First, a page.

March Book Challenge: As You Like It by William Shakespeare
I know what you're thinking! All of the negative connotations of secondary school Shakespeare studies are flooding back to you. You're probably questioning why anyone would want to read a Shakespearian play post-school.
I'm the exception to this rule, during college I was an English literature and drama student, and I fell in love with Shakespeare use of language, his humour and how his complex plots unraveled. I was looking forward to reading As You Like It for this month's calendar challenge as I hadn't read any Shakespeare sinceI studied A Midsummer Night's Dream five years ago.
However, I must admit, this play fell short of my expectations. The story followed Rosalind who flees to The Forest of Arden to be close to her banished father. She dresses as a man whilst in exile in order to live freely they way a man does.
Rosalind is a brilliant character, she's headstrong, witty and has the most lines of any of Shakespeare's female characters. She's a very developed character and which is a huge step forward considering that this was written during a time when women weren't allowed to even appear in plays. (All of Shakespeare's female characters would have been played by teenage boys.)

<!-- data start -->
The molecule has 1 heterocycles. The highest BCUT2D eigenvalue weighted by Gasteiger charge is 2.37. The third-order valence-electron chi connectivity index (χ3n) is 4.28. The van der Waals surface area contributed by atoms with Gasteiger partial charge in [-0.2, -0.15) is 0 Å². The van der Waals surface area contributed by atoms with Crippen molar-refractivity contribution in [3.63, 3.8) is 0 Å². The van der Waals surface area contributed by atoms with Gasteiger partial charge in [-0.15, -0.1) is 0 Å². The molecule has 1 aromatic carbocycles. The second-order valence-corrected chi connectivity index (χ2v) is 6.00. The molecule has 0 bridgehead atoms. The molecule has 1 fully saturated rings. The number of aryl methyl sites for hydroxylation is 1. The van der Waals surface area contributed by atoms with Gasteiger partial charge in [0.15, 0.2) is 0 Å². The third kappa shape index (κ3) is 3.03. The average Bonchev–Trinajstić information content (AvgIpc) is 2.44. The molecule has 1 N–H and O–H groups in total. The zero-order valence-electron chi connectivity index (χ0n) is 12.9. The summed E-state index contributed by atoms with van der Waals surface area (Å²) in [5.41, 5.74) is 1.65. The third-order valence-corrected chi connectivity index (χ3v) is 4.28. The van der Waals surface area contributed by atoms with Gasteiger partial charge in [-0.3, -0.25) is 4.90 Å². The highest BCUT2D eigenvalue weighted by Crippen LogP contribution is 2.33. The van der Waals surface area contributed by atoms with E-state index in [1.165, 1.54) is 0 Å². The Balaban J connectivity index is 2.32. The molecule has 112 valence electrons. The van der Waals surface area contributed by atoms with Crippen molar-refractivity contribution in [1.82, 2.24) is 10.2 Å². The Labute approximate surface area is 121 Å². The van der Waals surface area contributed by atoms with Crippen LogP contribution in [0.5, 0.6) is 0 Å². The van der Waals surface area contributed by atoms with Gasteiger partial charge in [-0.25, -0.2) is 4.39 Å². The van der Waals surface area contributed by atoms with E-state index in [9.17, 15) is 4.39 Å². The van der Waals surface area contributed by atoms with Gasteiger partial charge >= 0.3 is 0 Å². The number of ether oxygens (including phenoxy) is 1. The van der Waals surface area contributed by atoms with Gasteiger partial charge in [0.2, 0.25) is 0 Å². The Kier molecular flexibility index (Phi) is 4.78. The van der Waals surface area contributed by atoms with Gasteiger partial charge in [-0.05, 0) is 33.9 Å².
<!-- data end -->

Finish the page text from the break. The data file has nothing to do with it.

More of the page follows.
Despite my love of Rosalind, this play didn't really seem like Shakespeare. The plot tied itself up too quickly, it felt rushed in parts and it didn't spark my imagination the same way his other plays have. However it includes one of the most famous Shakespeare quotes: "All the world's a stage, and all the men and women merely players."
I think that my opinion might change slightly if I saw this preformed live, however it doesn't jump off the pagein the same way his other stories have. I'll be reading Shakespeare again in May for the calendar challenge, and I'm hoping that my faith in Shakespeare will be restored.